Saturday, July 06, 2013

Experimental Cookery 2013: Hungarian Goulash

My not-quite-newest toy is a slow cooker. Today was the first time I got a chance to actually use it, using the recipe for Hungarian Goulash that was found in the leaflet that came with the cooker.

Apparently, a lot of people consider the best feature of a slow cooker that many of the recipes consist of "put everything in the pot; switch on; leave for 5 hours; eat". That is not the case here. Instead, there was a certain amount of chopping of veg, then softening these in the pot, searing the meat, and only then adding the liquid and leaving it for 6 hours.

Still, I managed to perform all of the preparation tasks while my soup was roasting, so it wasn't exactly tough!

When the cooking was done, I must confess to being somewhat dubious at first. It definitely looked like there was a bit of a skin on the meal, and it didn't look too appetising. However, this proved to be a false impression - what had appeared to be a skin was in fact just a consequence of the condensation on the underside of the glass lid. A quick stir showed that this was actually a very well-cooked meal.

And it tasted good too - the beef was cooked perfectly, the veg were soft without being slimy, and the sauce was tasty without being overpowering. Success!

The one change I would probably make for next time is to switch the wine for something a bit less fruity. I had selected a Garnacha from Tesco's "Simply" range, and the flavour came through really quite strongly in the end meal. (On the other hand, I now suspect that this wine may be rather better to drink than previous "Simply" wines, so I might just have hit on something. Or perhaps not... (Edit: Nope.))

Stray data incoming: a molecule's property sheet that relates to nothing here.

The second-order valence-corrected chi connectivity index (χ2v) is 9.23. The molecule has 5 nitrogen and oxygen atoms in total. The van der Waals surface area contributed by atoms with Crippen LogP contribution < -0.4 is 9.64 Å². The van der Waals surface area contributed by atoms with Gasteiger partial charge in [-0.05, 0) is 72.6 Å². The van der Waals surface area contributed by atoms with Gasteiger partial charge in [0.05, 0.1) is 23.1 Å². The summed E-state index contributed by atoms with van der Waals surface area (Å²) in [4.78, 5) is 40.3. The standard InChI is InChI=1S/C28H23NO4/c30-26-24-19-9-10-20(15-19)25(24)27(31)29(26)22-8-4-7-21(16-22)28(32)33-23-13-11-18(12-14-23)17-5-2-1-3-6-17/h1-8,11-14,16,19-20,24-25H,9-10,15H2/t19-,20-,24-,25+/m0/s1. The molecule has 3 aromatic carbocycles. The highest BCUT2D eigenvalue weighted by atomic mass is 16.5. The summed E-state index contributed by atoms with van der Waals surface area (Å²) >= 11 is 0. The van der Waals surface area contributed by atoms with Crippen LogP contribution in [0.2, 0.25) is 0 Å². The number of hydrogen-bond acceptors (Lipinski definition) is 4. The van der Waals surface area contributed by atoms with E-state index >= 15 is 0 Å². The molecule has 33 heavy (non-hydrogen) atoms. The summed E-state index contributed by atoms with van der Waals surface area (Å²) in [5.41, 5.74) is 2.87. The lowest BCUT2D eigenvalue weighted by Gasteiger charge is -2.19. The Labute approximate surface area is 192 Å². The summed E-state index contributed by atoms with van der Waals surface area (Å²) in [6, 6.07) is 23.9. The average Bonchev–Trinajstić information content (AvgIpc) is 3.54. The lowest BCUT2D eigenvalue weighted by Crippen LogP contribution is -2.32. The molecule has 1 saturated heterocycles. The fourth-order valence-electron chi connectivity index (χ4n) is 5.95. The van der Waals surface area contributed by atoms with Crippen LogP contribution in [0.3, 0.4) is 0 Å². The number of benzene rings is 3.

I don't doubt that I'll be making this again. And I'll no doubt be making some use of this toy again, too. Though I'll need to get some good recipes to use with it too.

Experimental Cookery 2013: Slow Roasted Tomato & Basil Soup

This recipe came from "A Soup For Every Day", by the New Covent Garden Food Company. It's the soup for the 7th of July, so I was at least somewhat close this time.

This soup required a bit of cooking time, what with the whole slow-roast part of the task, but required only a small amount of hands-on time: the tomatoes and other veg need sliced and arranged, and then roasted, and then the whole thing needs put in a blender for a little while. Then there's a reheat step, and that's it. So, it was pretty easy.

In hindsight, two things are clear to me. Firstly, it was a really good idea to make sure I used a variety of tomatoes in the cooking - this led to a more varied flavour which helped the resulting soup. However, and secondly, it was not such a good idea to include cherry tomatoes amoungst the selection - they just don't roast very well!

Still, the soup was easy to prepare, it was flavourful, and I'd certainly have it again. It's also the first soup I've made from this book that I've felt 100% happy with, so that's good.

And that was lunch...

#25: "The Far Side of the World", by Patrick O'Brian
#26: "1356", by Bernard Cornwell (For 200 pages or so, this looked like a new candidate for "book of the year". Alas, it's a bit rushed towards the end. Still excellent, as always from BC, but not quite good enough to topple the current leader.)